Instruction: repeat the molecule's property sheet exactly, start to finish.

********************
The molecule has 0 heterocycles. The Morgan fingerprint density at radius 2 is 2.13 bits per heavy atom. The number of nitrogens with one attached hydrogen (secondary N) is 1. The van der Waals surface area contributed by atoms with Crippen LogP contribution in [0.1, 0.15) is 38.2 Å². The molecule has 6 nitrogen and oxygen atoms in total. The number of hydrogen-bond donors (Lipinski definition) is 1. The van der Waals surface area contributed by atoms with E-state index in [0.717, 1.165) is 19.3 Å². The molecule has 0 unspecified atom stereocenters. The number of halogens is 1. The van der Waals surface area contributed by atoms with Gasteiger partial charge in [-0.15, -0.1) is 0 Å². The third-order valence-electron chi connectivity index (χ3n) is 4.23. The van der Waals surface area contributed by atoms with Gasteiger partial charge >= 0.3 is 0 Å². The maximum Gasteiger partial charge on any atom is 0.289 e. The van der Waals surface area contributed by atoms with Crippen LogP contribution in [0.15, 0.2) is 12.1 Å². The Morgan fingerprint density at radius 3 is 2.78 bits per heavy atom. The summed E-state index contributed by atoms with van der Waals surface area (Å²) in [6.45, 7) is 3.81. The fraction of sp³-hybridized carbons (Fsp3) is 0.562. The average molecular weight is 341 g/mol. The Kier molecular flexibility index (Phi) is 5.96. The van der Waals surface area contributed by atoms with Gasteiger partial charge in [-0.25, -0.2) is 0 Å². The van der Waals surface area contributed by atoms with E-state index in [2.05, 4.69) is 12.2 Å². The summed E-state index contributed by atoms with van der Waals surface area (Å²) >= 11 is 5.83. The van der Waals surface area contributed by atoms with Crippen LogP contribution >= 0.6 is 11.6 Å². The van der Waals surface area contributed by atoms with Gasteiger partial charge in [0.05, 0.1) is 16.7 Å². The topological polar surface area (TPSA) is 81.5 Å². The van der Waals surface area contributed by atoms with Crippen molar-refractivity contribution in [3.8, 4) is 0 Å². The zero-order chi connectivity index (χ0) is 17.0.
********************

The molecule has 0 heterocycles. The Morgan fingerprint density at radius 2 is 2.13 bits per heavy atom. The number of nitrogens with one attached hydrogen (secondary N) is 1. The van der Waals surface area contributed by atoms with Crippen LogP contribution in [0.1, 0.15) is 38.2 Å². The molecule has 6 nitrogen and oxygen atoms in total. The number of hydrogen-bond donors (Lipinski definition) is 1. The van der Waals surface area contributed by atoms with E-state index in [0.717, 1.165) is 19.3 Å². The molecule has 0 unspecified atom stereocenters. The number of halogens is 1. The van der Waals surface area contributed by atoms with Gasteiger partial charge in [-0.15, -0.1) is 0 Å². The third-order valence-electron chi connectivity index (χ3n) is 4.23. The van der Waals surface area contributed by atoms with Gasteiger partial charge >= 0.3 is 0 Å². The maximum Gasteiger partial charge on any atom is 0.289 e. The van der Waals surface area contributed by atoms with Crippen LogP contribution in [0.15, 0.2) is 12.1 Å². The Morgan fingerprint density at radius 3 is 2.78 bits per heavy atom. The summed E-state index contributed by atoms with van der Waals surface area (Å²) in [6.45, 7) is 3.81. The fraction of sp³-hybridized carbons (Fsp3) is 0.562. The average molecular weight is 341 g/mol. The Kier molecular flexibility index (Phi) is 5.96. The van der Waals surface area contributed by atoms with Gasteiger partial charge in [-0.25, -0.2) is 0 Å². The van der Waals surface area contributed by atoms with E-state index in [2.05, 4.69) is 12.2 Å². The summed E-state index contributed by atoms with van der Waals surface area (Å²) >= 11 is 5.83. The van der Waals surface area contributed by atoms with Crippen LogP contribution >= 0.6 is 11.6 Å². The van der Waals surface area contributed by atoms with Gasteiger partial charge in [0.05, 0.1) is 16.7 Å². The topological polar surface area (TPSA) is 81.5 Å². The van der Waals surface area contributed by atoms with Crippen molar-refractivity contribution in [3.8, 4) is 0 Å². The zero-order chi connectivity index (χ0) is 17.0.